In addition to having an outlet that is pressure balanced, another advantage of the present invention is its safety features. In the event that the set pressure spring breaks and/or one or both diaphragms rupture, the valve will relieve pressure. One feature of this invention is the shroud 51 which provides the entry into sensing/vacuum passageway 4. Sensing inlet 50 is sized and configured such that the minimum flow area along the passageway 4 is substantially the same or larger than the area of the outlet orifice 41 or the inlet 2. The sensing inlet 50 is positioned to align with the valve inlet 2 to capture the total pressure at the valve inlet and channel it to the sensing chamber 47. The sensing shroud 51 helps channel the pressure to chamber 47 and to reduce any influence from the flow going up the primary pressure relieving passageway 52. The path from above the sensing diaphragm 43 through the spring bonnet 12 and through openings 22 is sized and configured to be substantially the same or larger than the area of the outlet orifice 41. In the event the sensing diaphragm 43 ruptures there will be sufficient flow area to channel the pressure out of the valve inlet 2. In the event the balancing diaphragm 32 ruptures there is a sufficiently large flow area to channel the pressure out through the outlet port via passageway 4 through the chamber 47 between balancing diaphragm 32 and the sensing diaphragm 43.
The following are potential failure modes and the valve's reaction:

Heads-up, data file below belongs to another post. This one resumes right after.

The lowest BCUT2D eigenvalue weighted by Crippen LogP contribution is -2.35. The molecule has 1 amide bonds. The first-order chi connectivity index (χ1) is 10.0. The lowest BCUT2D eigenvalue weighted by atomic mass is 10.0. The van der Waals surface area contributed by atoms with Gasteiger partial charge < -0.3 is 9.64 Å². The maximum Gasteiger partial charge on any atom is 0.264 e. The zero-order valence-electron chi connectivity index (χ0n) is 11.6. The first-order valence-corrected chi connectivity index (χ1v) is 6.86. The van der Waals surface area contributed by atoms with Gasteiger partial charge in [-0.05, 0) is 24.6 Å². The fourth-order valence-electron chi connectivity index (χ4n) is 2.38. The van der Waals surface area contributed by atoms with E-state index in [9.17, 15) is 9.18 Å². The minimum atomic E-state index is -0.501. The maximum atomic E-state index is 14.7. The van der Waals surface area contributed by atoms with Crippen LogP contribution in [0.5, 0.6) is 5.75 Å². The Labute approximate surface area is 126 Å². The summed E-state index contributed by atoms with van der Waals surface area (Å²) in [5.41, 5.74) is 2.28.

1. The set pressure spring 21 breaks:
without a downward force to close the valve, the valve will open with pressure in the inlet side.
2. The balancing diaphragm 32 ruptures:
pressure can escape along the sensing/vacuum passageway, through the rupture in the balancing diaphragm, and out through the outlet port. A pin hole puncture in the balancing diaphragm 32 will not cause any disruption in the operation of the relief valve other than the presence of a continuous small leak from the inlet to the outlet side of the valve. If a tear or hole is about 2 cm in diameter, massive leakage will flow from the inlet to the outlet side of the valve through the tear in the balancing diaphragm 32. If the inlet pressure rises sufficiently to overcome the downward force of the spring 21 the seat retainer 35 will lift open and additional flow will go out the valve orifice 41 as well as through the tear in the diaphragm 32. If the balancing diaphragm 32 is ruptured all around, the volume of fluid that can flow through the rupture is at least equal to the volume that can flow through the outlet orifice 41. Unless the valve is undersized the seat retainer 35 has no need to lift open since the rupture in the balancing diaphragm 32 is large enough to flow the rated capacity of the valve.